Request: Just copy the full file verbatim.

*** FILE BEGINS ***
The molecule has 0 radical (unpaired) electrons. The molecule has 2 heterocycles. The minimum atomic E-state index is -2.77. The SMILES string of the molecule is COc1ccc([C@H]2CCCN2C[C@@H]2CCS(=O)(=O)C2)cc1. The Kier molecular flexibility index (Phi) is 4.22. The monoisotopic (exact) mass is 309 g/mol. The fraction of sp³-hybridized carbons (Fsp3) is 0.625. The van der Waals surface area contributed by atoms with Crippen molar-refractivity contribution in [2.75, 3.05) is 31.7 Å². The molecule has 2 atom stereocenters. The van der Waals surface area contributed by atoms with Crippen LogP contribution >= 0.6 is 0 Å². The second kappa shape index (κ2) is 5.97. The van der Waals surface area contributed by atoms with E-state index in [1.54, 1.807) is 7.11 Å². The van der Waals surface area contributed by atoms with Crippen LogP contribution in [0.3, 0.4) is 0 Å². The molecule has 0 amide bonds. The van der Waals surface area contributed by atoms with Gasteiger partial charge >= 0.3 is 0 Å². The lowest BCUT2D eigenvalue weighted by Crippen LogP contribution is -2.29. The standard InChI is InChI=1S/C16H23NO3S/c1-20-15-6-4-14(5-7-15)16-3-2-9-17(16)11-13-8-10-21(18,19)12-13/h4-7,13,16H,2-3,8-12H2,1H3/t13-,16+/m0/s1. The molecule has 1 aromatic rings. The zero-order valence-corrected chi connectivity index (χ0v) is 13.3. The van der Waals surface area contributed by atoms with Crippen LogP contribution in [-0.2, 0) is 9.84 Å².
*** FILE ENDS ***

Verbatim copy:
The molecule has 0 radical (unpaired) electrons. The molecule has 2 heterocycles. The minimum atomic E-state index is -2.77. The SMILES string of the molecule is COc1ccc([C@H]2CCCN2C[C@@H]2CCS(=O)(=O)C2)cc1. The Kier molecular flexibility index (Phi) is 4.22. The monoisotopic (exact) mass is 309 g/mol. The fraction of sp³-hybridized carbons (Fsp3) is 0.625. The van der Waals surface area contributed by atoms with Crippen molar-refractivity contribution in [2.75, 3.05) is 31.7 Å². The molecule has 2 atom stereocenters. The van der Waals surface area contributed by atoms with Crippen LogP contribution >= 0.6 is 0 Å². The second kappa shape index (κ2) is 5.97. The van der Waals surface area contributed by atoms with E-state index in [1.54, 1.807) is 7.11 Å². The van der Waals surface area contributed by atoms with Crippen LogP contribution in [0.3, 0.4) is 0 Å². The molecule has 0 amide bonds. The van der Waals surface area contributed by atoms with Gasteiger partial charge >= 0.3 is 0 Å². The lowest BCUT2D eigenvalue weighted by Crippen LogP contribution is -2.29. The standard InChI is InChI=1S/C16H23NO3S/c1-20-15-6-4-14(5-7-15)16-3-2-9-17(16)11-13-8-10-21(18,19)12-13/h4-7,13,16H,2-3,8-12H2,1H3/t13-,16+/m0/s1. The molecule has 1 aromatic rings. The zero-order valence-corrected chi connectivity index (χ0v) is 13.3. The van der Waals surface area contributed by atoms with Crippen LogP contribution in [-0.2, 0) is 9.84 Å².